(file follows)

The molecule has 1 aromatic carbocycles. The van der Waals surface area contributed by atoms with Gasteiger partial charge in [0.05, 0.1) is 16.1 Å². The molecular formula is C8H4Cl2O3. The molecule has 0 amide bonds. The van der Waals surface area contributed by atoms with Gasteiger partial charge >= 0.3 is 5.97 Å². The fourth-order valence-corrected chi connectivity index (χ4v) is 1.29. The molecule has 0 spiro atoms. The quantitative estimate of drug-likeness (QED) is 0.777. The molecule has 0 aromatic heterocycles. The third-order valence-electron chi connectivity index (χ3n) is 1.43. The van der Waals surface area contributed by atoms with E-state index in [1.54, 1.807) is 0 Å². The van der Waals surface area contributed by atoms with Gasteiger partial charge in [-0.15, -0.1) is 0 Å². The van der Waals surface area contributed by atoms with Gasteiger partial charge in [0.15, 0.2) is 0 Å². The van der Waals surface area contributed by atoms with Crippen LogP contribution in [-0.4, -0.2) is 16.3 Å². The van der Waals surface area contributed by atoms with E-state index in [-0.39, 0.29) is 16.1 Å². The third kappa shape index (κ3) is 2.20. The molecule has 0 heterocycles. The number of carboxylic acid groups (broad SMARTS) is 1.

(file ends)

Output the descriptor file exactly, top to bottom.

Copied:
The molecule has 1 aromatic carbocycles. The van der Waals surface area contributed by atoms with Gasteiger partial charge in [0.05, 0.1) is 16.1 Å². The molecular formula is C8H4Cl2O3. The molecule has 0 amide bonds. The van der Waals surface area contributed by atoms with Gasteiger partial charge >= 0.3 is 5.97 Å². The fourth-order valence-corrected chi connectivity index (χ4v) is 1.29. The molecule has 0 spiro atoms. The quantitative estimate of drug-likeness (QED) is 0.777. The molecule has 0 aromatic heterocycles. The third-order valence-electron chi connectivity index (χ3n) is 1.43. The van der Waals surface area contributed by atoms with E-state index in [1.54, 1.807) is 0 Å². The van der Waals surface area contributed by atoms with Gasteiger partial charge in [-0.15, -0.1) is 0 Å². The van der Waals surface area contributed by atoms with Gasteiger partial charge in [0.15, 0.2) is 0 Å². The van der Waals surface area contributed by atoms with Crippen LogP contribution in [-0.4, -0.2) is 16.3 Å². The van der Waals surface area contributed by atoms with E-state index in [-0.39, 0.29) is 16.1 Å². The third kappa shape index (κ3) is 2.20. The molecule has 0 heterocycles. The number of carboxylic acid groups (broad SMARTS) is 1.